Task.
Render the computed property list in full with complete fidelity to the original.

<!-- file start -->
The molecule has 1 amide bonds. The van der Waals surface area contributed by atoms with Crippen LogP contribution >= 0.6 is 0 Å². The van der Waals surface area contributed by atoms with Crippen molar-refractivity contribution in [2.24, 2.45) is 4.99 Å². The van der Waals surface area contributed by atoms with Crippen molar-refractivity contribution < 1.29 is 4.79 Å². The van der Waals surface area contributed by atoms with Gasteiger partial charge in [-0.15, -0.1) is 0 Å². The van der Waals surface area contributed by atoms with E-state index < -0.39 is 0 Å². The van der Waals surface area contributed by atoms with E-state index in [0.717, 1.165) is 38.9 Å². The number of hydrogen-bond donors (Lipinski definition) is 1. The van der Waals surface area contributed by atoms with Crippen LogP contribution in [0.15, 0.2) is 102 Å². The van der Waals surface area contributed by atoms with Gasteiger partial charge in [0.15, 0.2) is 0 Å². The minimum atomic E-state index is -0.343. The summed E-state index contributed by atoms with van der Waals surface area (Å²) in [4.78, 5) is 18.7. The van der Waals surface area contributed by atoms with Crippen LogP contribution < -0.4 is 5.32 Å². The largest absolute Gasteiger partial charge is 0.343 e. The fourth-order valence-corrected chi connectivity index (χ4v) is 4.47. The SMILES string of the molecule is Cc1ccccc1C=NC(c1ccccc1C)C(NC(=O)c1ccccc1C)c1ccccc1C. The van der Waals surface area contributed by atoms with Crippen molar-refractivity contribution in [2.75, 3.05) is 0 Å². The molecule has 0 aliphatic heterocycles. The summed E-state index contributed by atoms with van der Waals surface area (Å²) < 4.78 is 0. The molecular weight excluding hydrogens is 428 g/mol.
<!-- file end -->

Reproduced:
The molecule has 1 amide bonds. The van der Waals surface area contributed by atoms with Crippen LogP contribution >= 0.6 is 0 Å². The van der Waals surface area contributed by atoms with Crippen molar-refractivity contribution in [2.24, 2.45) is 4.99 Å². The van der Waals surface area contributed by atoms with Crippen molar-refractivity contribution < 1.29 is 4.79 Å². The van der Waals surface area contributed by atoms with Gasteiger partial charge in [-0.15, -0.1) is 0 Å². The van der Waals surface area contributed by atoms with E-state index < -0.39 is 0 Å². The van der Waals surface area contributed by atoms with E-state index in [0.717, 1.165) is 38.9 Å². The number of hydrogen-bond donors (Lipinski definition) is 1. The van der Waals surface area contributed by atoms with Crippen LogP contribution in [0.15, 0.2) is 102 Å². The van der Waals surface area contributed by atoms with Gasteiger partial charge in [0.15, 0.2) is 0 Å². The minimum atomic E-state index is -0.343. The summed E-state index contributed by atoms with van der Waals surface area (Å²) in [4.78, 5) is 18.7. The van der Waals surface area contributed by atoms with Crippen LogP contribution < -0.4 is 5.32 Å². The largest absolute Gasteiger partial charge is 0.343 e. The fourth-order valence-corrected chi connectivity index (χ4v) is 4.47. The SMILES string of the molecule is Cc1ccccc1C=NC(c1ccccc1C)C(NC(=O)c1ccccc1C)c1ccccc1C. The van der Waals surface area contributed by atoms with Crippen molar-refractivity contribution in [2.75, 3.05) is 0 Å². The molecule has 0 aliphatic heterocycles. The summed E-state index contributed by atoms with van der Waals surface area (Å²) < 4.78 is 0. The molecular weight excluding hydrogens is 428 g/mol.